Algoma District School Board is ready for summer with unique programming

By Rosalind Russell-

This summer, Algoma District School Board will provide various programs to meet students differing needs. 

Board communication director Fran Walsh says the various programs are being offered both online and in-person across the Algoma District.

Walsh says the various programs being offered include the Elementary Summer Learning Program, Indigenous Summer Transition Camp, working with robots, and general programming.

More details of the various programs were provided by Walsh.

Elementary Summer Learning Program

The focus of ADSB’s Elementary Summer Learning Program (SLP) is Primary Literacy, providing literacy intervention while minimizing summer learning loss. It supports students with literacy needs and will build off the Levelled Literacy Intervention program currently being facilitated in each of the elementary schools.

“We are offering our in-person summer learning program at Queen Elizabeth Public School. We are also offering virtual opportunities for district students who will link in through a virtual classroom” explains Walsh. “There will also be recreational activities and ADSB will reach out to community partners to assist in hosting events focused on everything from mental health to healthy eating, as well as movement and exercise.”

The Summer Learning Program will run July 4 to 22, 9:00 a.m. to 12:00 p.m. We have one hundred and one students participating in-person and thirteen students from the district joining virtually.

ADSB Indigenous Summer Transition Camp

Once again, Algoma District School Board, in partnership with Great Lakes Culture Camps, will be operating ADSB Indigenous Summer Transition Camps for Indigenous students who are moving from Grade 8 into Grade 9 in the fall. Called 2022 Niibing -Enakamigisyang (Things We Do In Summer), two camps will run this year, one in Serpent River First Nation, the other in Garden River First Nation, July 4 to the 22.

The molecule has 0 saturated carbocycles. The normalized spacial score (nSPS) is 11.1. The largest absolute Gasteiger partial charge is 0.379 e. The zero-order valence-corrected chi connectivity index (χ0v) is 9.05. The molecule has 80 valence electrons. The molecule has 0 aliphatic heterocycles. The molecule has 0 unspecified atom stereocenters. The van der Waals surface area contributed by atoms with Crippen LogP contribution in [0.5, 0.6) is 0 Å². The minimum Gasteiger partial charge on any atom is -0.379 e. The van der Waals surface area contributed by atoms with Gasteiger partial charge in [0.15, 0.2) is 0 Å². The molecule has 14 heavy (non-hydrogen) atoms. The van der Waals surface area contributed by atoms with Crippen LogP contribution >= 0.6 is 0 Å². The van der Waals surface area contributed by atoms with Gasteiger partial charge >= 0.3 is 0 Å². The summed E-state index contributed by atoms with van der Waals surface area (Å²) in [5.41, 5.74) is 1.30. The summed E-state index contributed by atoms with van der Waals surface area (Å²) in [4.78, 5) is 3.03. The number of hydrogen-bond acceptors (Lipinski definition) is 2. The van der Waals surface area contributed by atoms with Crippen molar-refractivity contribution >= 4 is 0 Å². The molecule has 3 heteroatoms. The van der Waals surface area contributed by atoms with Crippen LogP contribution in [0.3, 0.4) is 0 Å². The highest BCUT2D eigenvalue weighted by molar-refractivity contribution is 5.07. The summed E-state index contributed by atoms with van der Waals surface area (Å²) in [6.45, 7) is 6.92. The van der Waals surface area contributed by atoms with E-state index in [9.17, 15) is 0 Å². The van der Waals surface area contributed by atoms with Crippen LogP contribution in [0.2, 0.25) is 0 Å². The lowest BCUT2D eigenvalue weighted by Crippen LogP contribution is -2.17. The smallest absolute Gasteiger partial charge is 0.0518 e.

“This unique partnership will involve culturally and land-based learning. Together students will explore language, visit sacred and historical spaces, discover ancestral food systems, develop outdoor skills, engage in paddle sports and water safety training and take part in local environmental stewardship initiatives” says Walsh.

Upon completion of the program, students will be eligible for a high school credit and ORCKA (Ontario Recreational Canoeing & Kayaking Association) certification. In addition, the camp will integrate the development of skills that will assist in a successful transition to secondary school.

“ Local First Nation elders and community partners will also be invited to provide their expertise around well-being and mental health activities and supports” adds Walsh. “This year, we have teachers at both sites who speak Ojibwemowin to further promote language development at the camps.”

And there is a supplemental program, according to Walsh.

“New this year, we are working with the ADSB Pathways team to incorporate a Mind over Metal (Welding) option for students. If a student from either site is interested in being hands on in a trade’s environment, they will have the option to work for one week with qualified tech staff in a shop.”

Walsh adds they currently we have over 30 students signed up for the ADSB Indigenous Summer

Transition Camps.